Leave Medicaid alone: Column
You would think that other than being elected, Congresswomen Michelle Lujan Grisham and Cathy McMorris Rodgers and Sens. Lindsey Graham and Rand Paul have little in common. Grisham is from New Mexico, Paul from Kentucky, McMorris Rodgers from Washington and Graham from South Carolina.
The common thread for all of them is that they have been or are directly impacted on a personal level by someone with significant disabilities who could have benefited from the Medicaid portion of the Affordable Care Act.
In order for Congress to come to agreeable terms on the Affordable Care Act, they need to reconstruct, not demolish it, and segregate the Medicaid portion from the rest of the Affordable Care Act.
Medicaid was designed for people with significant disabilities. There seems to be a growing stereotype among the general public piled on by media and some congressional leaders that people who “collect” SSI and are “on” Medicaid are scamming gamers who spend their time doing nothing more than work to avoid working.
Medicaid funding covers a wide range of folks with disabilities, many of them personally touched by members of Congress. It spans from a person with Down syndrome to those who have difficulty conveying complex concepts with chronic health conditions.
Some need support to maintain gainful employment while others require complete and total medical care.
For those who do receive Medicaid funded services, staff work tirelessly for an average of $12 an hour to provide these supports.
In our quest to “repeal Obamacare,” we have forgotten, or we are choosing to forget, that the very safety net that Congress is proposing to unravel is built specifically for their friends, family members, neighbors and loved ones with disabilities.
People with disabilities are faced with a double-edged sword.
They often need to overcome the assumption of a typical employer believing they cannot do the job. If they are turned down repeatedly, they are confronted with a public misperception that they are looking for a hand out from Medicaid. They could benefit from “adapted apprenticeships”.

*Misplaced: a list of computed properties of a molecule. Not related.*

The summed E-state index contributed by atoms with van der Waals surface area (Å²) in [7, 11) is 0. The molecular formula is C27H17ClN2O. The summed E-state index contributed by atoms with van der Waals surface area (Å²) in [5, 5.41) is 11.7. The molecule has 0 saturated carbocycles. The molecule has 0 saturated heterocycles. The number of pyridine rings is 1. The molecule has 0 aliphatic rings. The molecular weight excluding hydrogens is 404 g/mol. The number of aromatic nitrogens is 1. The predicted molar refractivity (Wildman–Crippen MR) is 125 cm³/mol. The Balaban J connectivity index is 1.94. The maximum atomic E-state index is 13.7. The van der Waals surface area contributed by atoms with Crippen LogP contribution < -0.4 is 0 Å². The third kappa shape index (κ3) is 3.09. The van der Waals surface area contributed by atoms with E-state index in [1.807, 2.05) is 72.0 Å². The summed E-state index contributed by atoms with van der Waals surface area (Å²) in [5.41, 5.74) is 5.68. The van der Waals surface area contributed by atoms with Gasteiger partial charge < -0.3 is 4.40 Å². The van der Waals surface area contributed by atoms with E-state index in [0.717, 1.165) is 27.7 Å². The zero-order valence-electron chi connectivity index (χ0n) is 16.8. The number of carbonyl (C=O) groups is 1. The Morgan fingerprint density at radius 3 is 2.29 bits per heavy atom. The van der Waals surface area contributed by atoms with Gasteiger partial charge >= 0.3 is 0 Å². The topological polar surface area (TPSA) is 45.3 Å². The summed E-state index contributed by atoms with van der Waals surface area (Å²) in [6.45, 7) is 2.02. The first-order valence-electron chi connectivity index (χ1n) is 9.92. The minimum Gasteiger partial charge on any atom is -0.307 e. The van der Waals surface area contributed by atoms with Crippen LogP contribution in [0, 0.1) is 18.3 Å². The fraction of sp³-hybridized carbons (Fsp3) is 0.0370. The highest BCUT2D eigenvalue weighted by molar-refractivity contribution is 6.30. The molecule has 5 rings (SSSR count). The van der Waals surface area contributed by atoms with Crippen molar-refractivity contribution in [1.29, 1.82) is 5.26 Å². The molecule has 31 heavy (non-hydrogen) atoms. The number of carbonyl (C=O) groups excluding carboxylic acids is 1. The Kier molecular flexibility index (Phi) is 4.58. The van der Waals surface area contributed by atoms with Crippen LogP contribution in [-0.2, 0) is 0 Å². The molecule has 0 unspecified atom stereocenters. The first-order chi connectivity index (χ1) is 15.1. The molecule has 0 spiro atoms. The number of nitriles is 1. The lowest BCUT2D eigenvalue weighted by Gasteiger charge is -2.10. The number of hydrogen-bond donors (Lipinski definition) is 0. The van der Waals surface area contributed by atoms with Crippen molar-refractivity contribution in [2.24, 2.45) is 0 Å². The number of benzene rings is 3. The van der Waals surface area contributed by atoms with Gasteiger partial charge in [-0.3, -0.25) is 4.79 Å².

President Trump knows that sometimes you do not need to tear down a building to improve it. You can use portions, demolish parts and rehab the rest.
One example is the renovation of the former post office in Washington, D.C. It is a beautiful Trump hotel and a perfect application of taking an obsolete structure and making it gorgeous, relevant and useful.
We can renovate, not demolish, the Affordable Care Act by keeping what works and repealing the rest. It is possible to reform systems not only to support, but also to promote and invest in people with disabilities.
President Trump has the ability to build consensus on both sides of the aisle by reviewing what can be renovated rather than destroyed. Some aspects, such as over-regulation, can be removed but elements promoting employment and quality of life are salvageable.
Medicaid providers spend more time documenting the care than providing it because of governmental regulations. If Medicaid is to be reformed, we need to redirect public resources to provide supports that are better, not necessarily more expensive.
There are states in our country where people live in institutional settings that would remind one of a Third World country, and yet these settings are very expensive. The president could incentivize states to close these large institutional settings that simply are not necessary or conducive to the provision of quality assistance.
Congress needs to renovate the Affordable Care Act by carving out Medicaid. They need to act in a bipartisan effort remembering the constituents who have touched their lives.
Robert Stack, Guest columnist
Robert Stack is president and CEO of Community Options Inc. in El Paso, part of a national nonprofit with the mission of developing housing and employment for people with disabilities.